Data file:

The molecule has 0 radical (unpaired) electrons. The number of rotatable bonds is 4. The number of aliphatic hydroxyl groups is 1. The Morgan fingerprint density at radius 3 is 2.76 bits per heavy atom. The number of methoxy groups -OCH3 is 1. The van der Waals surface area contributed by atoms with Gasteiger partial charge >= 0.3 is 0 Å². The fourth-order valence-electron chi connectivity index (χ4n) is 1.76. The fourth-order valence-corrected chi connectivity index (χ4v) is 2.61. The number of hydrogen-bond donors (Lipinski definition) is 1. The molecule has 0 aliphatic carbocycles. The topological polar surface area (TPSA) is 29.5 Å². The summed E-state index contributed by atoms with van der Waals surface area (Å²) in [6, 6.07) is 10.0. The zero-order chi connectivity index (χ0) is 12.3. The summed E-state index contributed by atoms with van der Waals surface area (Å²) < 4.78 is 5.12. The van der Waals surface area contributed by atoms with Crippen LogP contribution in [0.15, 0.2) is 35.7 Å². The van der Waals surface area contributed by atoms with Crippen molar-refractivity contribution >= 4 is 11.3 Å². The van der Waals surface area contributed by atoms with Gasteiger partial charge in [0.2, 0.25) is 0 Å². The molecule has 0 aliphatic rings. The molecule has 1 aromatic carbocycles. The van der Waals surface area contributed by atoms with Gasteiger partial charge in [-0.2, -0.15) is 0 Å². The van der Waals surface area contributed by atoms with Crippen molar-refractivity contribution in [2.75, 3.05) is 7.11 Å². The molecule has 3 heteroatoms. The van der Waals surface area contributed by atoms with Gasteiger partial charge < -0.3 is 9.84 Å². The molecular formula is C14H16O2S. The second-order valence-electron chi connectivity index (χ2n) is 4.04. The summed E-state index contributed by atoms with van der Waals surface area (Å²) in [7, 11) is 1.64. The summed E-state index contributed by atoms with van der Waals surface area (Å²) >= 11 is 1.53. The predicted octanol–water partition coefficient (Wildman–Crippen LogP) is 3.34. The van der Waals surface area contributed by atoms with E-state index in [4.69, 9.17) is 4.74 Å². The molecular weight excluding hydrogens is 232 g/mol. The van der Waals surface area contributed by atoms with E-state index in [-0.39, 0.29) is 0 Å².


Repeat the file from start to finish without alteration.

The molecule has 0 radical (unpaired) electrons. The number of rotatable bonds is 4. The number of aliphatic hydroxyl groups is 1. The Morgan fingerprint density at radius 3 is 2.76 bits per heavy atom. The number of methoxy groups -OCH3 is 1. The van der Waals surface area contributed by atoms with Gasteiger partial charge >= 0.3 is 0 Å². The fourth-order valence-electron chi connectivity index (χ4n) is 1.76. The fourth-order valence-corrected chi connectivity index (χ4v) is 2.61. The number of hydrogen-bond donors (Lipinski definition) is 1. The molecule has 0 aliphatic carbocycles. The topological polar surface area (TPSA) is 29.5 Å². The summed E-state index contributed by atoms with van der Waals surface area (Å²) in [6, 6.07) is 10.0. The zero-order chi connectivity index (χ0) is 12.3. The summed E-state index contributed by atoms with van der Waals surface area (Å²) < 4.78 is 5.12. The van der Waals surface area contributed by atoms with Crippen LogP contribution in [0.15, 0.2) is 35.7 Å². The van der Waals surface area contributed by atoms with Crippen molar-refractivity contribution >= 4 is 11.3 Å². The van der Waals surface area contributed by atoms with Gasteiger partial charge in [0.2, 0.25) is 0 Å². The molecule has 0 aliphatic rings. The molecule has 1 aromatic carbocycles. The van der Waals surface area contributed by atoms with Gasteiger partial charge in [-0.2, -0.15) is 0 Å². The van der Waals surface area contributed by atoms with Crippen molar-refractivity contribution in [2.75, 3.05) is 7.11 Å². The molecule has 3 heteroatoms. The van der Waals surface area contributed by atoms with Gasteiger partial charge < -0.3 is 9.84 Å². The molecular formula is C14H16O2S. The second-order valence-electron chi connectivity index (χ2n) is 4.04. The summed E-state index contributed by atoms with van der Waals surface area (Å²) in [7, 11) is 1.64. The summed E-state index contributed by atoms with van der Waals surface area (Å²) >= 11 is 1.53. The predicted octanol–water partition coefficient (Wildman–Crippen LogP) is 3.34. The van der Waals surface area contributed by atoms with E-state index in [4.69, 9.17) is 4.74 Å². The molecular weight excluding hydrogens is 232 g/mol. The van der Waals surface area contributed by atoms with E-state index in [-0.39, 0.29) is 0 Å².